What is gouache paint used for?

4 questions about media in acrylic painting


Various painting media are also used in acrylic painting. This post explains what they are and what they are used for.

Acrylic colors are set so that they can be processed directly from the tube or bottle. It is not necessary to mix or enrich them with certain components. However, acrylic painting knows some painting techniques in which the use of painting materials can be quite sensible and sometimes even necessary.

But what painting materials are there anyway? And what are they used for? Here are four questions about media used in acrylic painting - and of course the answers!

Question 1: What are painting materials used for?

Basically, acrylic colors are always combined with painting media when changed properties are required. For example, painting materials are available that thicken the acrylic paints. In the paste-like consistency, the acrylic paints can then be troweled onto the painting surface in thicker layers with the painting knife.

It is also possible to use these colors to create structures that are still clearly visible after drying. There are also painting media that are used with heavily diluted acrylic paints. If acrylic paints are heavily thinned, for example to apply glazes, the proportion of binders is reduced. The consequence of this is that the colors do not adhere optimally to the painting surface and do not dry up waterproof, but rather the color pigments lie loosely on the painting surface.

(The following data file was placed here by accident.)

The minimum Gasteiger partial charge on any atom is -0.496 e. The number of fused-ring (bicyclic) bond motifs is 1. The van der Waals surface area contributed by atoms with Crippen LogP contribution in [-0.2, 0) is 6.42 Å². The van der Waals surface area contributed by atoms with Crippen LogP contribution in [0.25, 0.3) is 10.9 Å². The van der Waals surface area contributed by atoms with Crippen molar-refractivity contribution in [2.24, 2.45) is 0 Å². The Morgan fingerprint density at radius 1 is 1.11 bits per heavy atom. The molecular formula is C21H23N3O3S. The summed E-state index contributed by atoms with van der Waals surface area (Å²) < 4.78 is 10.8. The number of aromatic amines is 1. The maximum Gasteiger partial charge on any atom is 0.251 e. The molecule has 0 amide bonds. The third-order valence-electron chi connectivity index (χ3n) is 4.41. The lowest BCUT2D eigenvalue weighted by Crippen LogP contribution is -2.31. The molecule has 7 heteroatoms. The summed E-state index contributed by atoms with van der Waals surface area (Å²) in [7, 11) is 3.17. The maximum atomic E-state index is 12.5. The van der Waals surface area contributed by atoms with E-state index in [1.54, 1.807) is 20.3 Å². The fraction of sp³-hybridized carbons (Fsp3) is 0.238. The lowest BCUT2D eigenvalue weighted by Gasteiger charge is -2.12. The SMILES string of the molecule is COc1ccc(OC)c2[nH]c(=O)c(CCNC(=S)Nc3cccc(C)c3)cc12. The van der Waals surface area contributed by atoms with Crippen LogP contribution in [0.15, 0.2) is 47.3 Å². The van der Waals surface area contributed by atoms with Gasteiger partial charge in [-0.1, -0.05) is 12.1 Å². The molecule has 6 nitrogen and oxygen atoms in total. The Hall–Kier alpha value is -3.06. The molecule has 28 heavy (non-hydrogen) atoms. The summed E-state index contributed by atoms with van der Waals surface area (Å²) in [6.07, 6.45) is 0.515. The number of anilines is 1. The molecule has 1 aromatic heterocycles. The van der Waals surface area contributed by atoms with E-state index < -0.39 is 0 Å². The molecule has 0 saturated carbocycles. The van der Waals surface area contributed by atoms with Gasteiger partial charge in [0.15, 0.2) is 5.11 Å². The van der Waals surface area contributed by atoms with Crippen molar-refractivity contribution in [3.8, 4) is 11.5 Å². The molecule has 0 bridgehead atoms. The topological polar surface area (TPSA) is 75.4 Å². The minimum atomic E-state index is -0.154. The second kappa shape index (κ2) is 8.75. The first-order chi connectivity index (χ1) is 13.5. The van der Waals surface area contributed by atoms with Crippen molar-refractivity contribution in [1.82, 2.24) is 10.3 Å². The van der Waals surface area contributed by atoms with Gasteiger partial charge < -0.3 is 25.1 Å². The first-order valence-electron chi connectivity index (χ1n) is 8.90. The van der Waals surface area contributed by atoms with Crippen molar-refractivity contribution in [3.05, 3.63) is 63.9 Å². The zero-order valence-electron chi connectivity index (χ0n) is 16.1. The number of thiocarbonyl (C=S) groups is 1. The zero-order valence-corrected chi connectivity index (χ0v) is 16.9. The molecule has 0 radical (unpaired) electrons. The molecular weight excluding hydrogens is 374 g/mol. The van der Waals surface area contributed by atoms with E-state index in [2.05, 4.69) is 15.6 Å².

If further layers of color are then applied, the color pigments of the glazes wash out. Painting media counteract this by increasing the proportion of binding agent again. Another variant are painting media, which extend the drying time of acrylic paints.

The media in acrylic painting are not only intended for different areas of application. Instead, they also have different consistencies and degrees of gloss. While acrylic binders and pastes are just as viscous as acrylic paints, other painting media have a much thinner consistency.

What all painting materials have in common, however, is that, like acrylic paints, they are milky white when wet and only become transparent after drying. For this reason, painting media should be added sparingly. Because the more painting medium is added, the more cloudy the respective acrylic paint appears. This, in turn, makes it difficult to judge what the hue will look like when dry.


Question 2: When is acrylic binder used as a painting medium?

Acrylic binder consists of pure acrylate and water. It is a component of acrylic paints and serves as a binding agent. Basically, acrylic binder, which is also known as acrylic binder, pure acrylate, acrylic resin dispersion or acrylic resin dispersion, is simply a transparent acrylic paint, i.e. an acrylic paint without color pigments. And in acrylic painting, the acrylic binder is a real all-rounder.